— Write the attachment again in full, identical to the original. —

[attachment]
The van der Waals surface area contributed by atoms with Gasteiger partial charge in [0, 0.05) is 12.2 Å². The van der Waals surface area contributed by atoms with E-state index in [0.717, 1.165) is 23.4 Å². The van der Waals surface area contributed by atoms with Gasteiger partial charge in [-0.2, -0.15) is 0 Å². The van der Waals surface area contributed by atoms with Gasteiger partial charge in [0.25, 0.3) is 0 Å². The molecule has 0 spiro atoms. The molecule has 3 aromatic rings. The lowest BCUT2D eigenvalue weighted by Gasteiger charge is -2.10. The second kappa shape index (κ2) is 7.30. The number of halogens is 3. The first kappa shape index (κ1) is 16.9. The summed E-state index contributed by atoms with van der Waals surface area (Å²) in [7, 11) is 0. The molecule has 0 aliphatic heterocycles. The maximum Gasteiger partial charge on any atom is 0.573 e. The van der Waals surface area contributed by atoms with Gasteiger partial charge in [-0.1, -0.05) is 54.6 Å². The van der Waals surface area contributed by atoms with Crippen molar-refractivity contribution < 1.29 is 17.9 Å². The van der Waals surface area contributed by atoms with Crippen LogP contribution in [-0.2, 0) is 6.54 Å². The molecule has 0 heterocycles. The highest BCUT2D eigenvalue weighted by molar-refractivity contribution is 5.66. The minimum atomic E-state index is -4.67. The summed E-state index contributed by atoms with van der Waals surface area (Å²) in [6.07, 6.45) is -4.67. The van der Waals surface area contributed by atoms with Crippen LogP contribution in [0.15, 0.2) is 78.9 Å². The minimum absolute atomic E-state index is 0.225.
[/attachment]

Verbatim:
The van der Waals surface area contributed by atoms with Gasteiger partial charge in [0, 0.05) is 12.2 Å². The van der Waals surface area contributed by atoms with E-state index in [0.717, 1.165) is 23.4 Å². The van der Waals surface area contributed by atoms with Gasteiger partial charge in [-0.2, -0.15) is 0 Å². The van der Waals surface area contributed by atoms with Gasteiger partial charge in [0.25, 0.3) is 0 Å². The molecule has 0 spiro atoms. The molecule has 3 aromatic rings. The lowest BCUT2D eigenvalue weighted by Gasteiger charge is -2.10. The second kappa shape index (κ2) is 7.30. The number of halogens is 3. The first kappa shape index (κ1) is 16.9. The summed E-state index contributed by atoms with van der Waals surface area (Å²) in [7, 11) is 0. The molecule has 0 aliphatic heterocycles. The maximum Gasteiger partial charge on any atom is 0.573 e. The van der Waals surface area contributed by atoms with Gasteiger partial charge in [-0.1, -0.05) is 54.6 Å². The van der Waals surface area contributed by atoms with Crippen molar-refractivity contribution < 1.29 is 17.9 Å². The van der Waals surface area contributed by atoms with Crippen LogP contribution in [-0.2, 0) is 6.54 Å². The molecule has 0 heterocycles. The highest BCUT2D eigenvalue weighted by molar-refractivity contribution is 5.66. The minimum atomic E-state index is -4.67. The summed E-state index contributed by atoms with van der Waals surface area (Å²) in [6.07, 6.45) is -4.67. The van der Waals surface area contributed by atoms with Crippen LogP contribution in [0.15, 0.2) is 78.9 Å². The minimum absolute atomic E-state index is 0.225.